This Is The Stuff That Makes St. Patrick’s Day A Celebration
It’s the feast my family waits for every March 17th. I have to make this a few other times in the year too. It’s just too good not to have more than once a year. I’ve done it so much it’s almost no effrort at all anymore. The Crock Pot is this diva’s best friend when putting this meal together. I almost need a bigger one! I had a pretty good size brisket to begin. I like to place the brisket fat side up in the crock. For some reason the meat turns out a bit more tender and it doesn’t seem to shrink as much that way. It tends to want to float in the stock better with the fat on top. I add enough water to cover the meat but leave enough room for about a dozen and a half of quartered new potatoes. The weight of the potatoes pushes down on the meat helping to submerge it a while longer. The brisket comes with a little packet of herbs and spices; peppercorns, mustard seeds, thyme, corriander, even mint. All this takes the dish to a higher level of flavor, so it is essential to add it even though they say the meat is already fully seasoned. I set the heat on high at first for about an hour. When steam collects in the lid and fat and albumin rise to the top, I turn it down to low. Now there’s about six hours to get other things done.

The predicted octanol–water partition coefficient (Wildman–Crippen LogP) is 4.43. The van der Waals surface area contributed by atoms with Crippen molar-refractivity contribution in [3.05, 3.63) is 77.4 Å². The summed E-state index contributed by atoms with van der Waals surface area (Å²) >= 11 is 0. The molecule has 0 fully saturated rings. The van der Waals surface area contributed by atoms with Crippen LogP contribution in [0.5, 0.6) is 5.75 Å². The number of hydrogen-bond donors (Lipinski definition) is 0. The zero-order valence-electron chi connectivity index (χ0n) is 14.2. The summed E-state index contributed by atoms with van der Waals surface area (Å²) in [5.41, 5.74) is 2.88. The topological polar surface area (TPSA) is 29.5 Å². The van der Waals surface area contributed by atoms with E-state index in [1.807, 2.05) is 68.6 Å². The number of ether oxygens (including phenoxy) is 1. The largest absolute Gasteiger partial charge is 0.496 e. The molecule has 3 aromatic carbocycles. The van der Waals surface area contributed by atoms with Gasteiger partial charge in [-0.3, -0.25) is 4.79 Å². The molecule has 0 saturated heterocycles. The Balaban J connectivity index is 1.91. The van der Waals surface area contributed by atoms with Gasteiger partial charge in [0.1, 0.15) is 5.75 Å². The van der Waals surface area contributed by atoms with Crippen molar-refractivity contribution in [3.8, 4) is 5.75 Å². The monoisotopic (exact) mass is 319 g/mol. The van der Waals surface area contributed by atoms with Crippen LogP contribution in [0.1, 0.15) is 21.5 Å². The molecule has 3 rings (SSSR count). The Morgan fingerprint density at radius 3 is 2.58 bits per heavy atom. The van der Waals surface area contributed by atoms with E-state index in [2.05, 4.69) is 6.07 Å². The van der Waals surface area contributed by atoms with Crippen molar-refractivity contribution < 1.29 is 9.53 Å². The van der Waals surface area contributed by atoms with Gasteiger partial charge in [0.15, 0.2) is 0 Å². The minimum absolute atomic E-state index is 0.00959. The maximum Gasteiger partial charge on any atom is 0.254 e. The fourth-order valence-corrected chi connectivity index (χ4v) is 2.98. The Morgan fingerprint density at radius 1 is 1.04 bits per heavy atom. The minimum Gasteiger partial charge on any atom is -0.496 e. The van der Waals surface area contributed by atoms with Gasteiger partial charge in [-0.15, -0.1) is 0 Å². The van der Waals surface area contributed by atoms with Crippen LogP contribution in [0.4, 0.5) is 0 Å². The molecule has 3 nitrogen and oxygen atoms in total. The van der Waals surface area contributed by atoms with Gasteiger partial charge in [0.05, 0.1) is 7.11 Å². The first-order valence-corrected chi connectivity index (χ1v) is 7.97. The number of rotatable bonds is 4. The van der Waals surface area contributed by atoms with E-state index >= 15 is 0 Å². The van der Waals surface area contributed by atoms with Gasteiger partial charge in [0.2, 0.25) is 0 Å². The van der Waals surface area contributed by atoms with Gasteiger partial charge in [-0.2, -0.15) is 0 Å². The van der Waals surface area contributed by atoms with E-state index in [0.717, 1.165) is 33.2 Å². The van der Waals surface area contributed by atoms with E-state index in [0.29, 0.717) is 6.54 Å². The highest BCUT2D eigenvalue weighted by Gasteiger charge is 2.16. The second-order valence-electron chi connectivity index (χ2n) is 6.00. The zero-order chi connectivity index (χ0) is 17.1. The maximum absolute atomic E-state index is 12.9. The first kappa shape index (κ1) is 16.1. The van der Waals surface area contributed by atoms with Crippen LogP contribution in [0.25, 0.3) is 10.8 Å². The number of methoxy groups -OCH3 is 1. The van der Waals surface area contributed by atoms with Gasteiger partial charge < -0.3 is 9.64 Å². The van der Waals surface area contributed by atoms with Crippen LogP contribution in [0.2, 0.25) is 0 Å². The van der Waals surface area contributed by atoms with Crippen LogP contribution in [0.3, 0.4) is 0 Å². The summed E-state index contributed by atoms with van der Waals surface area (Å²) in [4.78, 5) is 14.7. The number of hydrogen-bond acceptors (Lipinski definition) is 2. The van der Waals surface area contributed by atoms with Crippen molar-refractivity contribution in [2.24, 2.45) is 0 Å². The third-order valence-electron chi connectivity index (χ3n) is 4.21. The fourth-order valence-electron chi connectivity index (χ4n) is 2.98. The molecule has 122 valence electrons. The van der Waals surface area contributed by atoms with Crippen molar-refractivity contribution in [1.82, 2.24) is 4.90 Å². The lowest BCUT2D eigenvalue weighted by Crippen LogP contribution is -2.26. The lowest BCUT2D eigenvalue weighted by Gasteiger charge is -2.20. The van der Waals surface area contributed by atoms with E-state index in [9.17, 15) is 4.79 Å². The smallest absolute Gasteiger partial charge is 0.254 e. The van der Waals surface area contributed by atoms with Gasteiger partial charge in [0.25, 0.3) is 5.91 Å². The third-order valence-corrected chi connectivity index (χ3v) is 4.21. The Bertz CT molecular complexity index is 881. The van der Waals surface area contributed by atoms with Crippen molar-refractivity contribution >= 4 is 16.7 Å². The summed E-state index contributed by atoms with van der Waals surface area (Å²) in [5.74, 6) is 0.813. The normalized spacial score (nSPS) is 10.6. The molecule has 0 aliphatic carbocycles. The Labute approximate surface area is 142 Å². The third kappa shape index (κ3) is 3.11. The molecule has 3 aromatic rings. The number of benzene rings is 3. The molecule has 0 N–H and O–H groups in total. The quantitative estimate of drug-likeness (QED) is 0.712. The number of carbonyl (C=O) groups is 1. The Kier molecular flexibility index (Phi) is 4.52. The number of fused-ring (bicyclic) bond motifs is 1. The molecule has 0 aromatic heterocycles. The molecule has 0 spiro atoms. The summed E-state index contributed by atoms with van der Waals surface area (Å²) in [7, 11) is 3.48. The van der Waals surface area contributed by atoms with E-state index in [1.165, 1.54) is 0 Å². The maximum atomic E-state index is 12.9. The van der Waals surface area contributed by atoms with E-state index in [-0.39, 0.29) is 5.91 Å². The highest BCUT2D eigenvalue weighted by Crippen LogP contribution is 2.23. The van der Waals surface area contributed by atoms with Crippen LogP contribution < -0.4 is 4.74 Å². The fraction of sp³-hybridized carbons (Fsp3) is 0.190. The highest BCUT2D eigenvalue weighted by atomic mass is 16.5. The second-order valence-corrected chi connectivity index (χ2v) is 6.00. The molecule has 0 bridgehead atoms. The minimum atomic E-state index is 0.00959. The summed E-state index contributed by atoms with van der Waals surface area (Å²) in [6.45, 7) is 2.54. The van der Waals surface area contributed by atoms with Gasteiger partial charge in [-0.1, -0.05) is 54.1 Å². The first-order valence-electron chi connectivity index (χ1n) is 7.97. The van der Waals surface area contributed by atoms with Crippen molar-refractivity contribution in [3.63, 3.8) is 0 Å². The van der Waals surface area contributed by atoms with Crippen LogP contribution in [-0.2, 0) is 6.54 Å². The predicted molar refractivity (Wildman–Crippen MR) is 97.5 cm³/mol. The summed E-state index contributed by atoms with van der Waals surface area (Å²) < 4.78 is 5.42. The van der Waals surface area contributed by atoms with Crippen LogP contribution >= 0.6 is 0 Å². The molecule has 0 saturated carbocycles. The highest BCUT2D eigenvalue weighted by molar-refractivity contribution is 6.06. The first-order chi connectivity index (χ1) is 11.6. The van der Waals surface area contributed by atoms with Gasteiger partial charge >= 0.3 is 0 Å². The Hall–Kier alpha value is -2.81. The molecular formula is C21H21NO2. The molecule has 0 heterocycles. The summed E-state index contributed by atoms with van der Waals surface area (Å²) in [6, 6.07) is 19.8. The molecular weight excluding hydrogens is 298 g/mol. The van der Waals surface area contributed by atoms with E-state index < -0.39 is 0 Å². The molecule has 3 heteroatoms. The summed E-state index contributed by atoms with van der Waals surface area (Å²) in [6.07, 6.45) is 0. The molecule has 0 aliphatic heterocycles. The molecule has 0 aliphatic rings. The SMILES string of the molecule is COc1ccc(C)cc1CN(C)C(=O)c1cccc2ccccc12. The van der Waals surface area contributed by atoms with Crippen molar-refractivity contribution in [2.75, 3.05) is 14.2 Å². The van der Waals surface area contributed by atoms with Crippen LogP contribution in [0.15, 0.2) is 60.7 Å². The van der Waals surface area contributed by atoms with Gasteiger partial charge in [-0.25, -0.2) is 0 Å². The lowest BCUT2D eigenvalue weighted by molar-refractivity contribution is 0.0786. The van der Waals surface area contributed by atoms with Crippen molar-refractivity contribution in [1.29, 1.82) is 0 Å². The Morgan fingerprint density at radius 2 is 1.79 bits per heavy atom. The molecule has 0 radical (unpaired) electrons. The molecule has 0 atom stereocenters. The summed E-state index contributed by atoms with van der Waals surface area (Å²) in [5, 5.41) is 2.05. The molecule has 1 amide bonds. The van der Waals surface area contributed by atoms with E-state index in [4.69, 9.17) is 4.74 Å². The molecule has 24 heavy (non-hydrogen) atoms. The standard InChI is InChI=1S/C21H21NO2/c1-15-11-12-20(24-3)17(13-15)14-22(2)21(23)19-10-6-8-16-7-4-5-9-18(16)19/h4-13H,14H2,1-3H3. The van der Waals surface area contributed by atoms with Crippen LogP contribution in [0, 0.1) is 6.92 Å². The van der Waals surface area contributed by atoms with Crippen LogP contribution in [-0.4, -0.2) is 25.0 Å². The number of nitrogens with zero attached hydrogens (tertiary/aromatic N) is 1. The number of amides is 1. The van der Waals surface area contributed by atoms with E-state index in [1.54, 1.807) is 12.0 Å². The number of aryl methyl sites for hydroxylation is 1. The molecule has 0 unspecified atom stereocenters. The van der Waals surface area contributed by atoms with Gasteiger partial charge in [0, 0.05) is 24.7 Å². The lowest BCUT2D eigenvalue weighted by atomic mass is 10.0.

After six hours, it’s time to address the cabbage. I chop that into wedges and place them into another pot on the stove. I’ve borrowed some stock from the crock pot to steam the cabbage with all the same mouth-watering flavors of the brisket and potatoes. Something I’ve done since I was a little girl watching my grandma and mother cook, is cut up the core of the cabbage into thin slices, salt them and eat them like chips. My girls now do the same thing. Funny. It’s hard not to nibble on something after smelling this delicious food for six hours! It’s got to be healthy. The cabbage needs a little bit more liquid so I put in about a cup and a half of plain water and bring it back to a boil with the lid on. So while the cabbage steams, it’s time to get the brisket on a plate to rest. About 20 minutes is a good amount of time to allow the juices to redistribute within. The cabbage is almost done so I turn the flame way down while I turn to the other counter and trim the fat away from the meat. There is quite a bit of fat! But once I get rid of it, what is left is a lean and juicy thing. This gets sliced across the grain into 1/8 inch slices. Just look how tender it is! I want to keep it that way so I pour some juice from the pot over it. It’s time to assemble this platter now so I fish out all the potatoes and put them on one side, I use a slotted spoon to scoop up the cabbage and put it on the other side of the platter. Last but not least the brisket goes neatly down the middle and I ladle on some more juice, sprinkle it with some parsley and pepper, and now we are ready to celebrate the Feast of St. Patrick. Bless these gifts of our Lord’s bounty!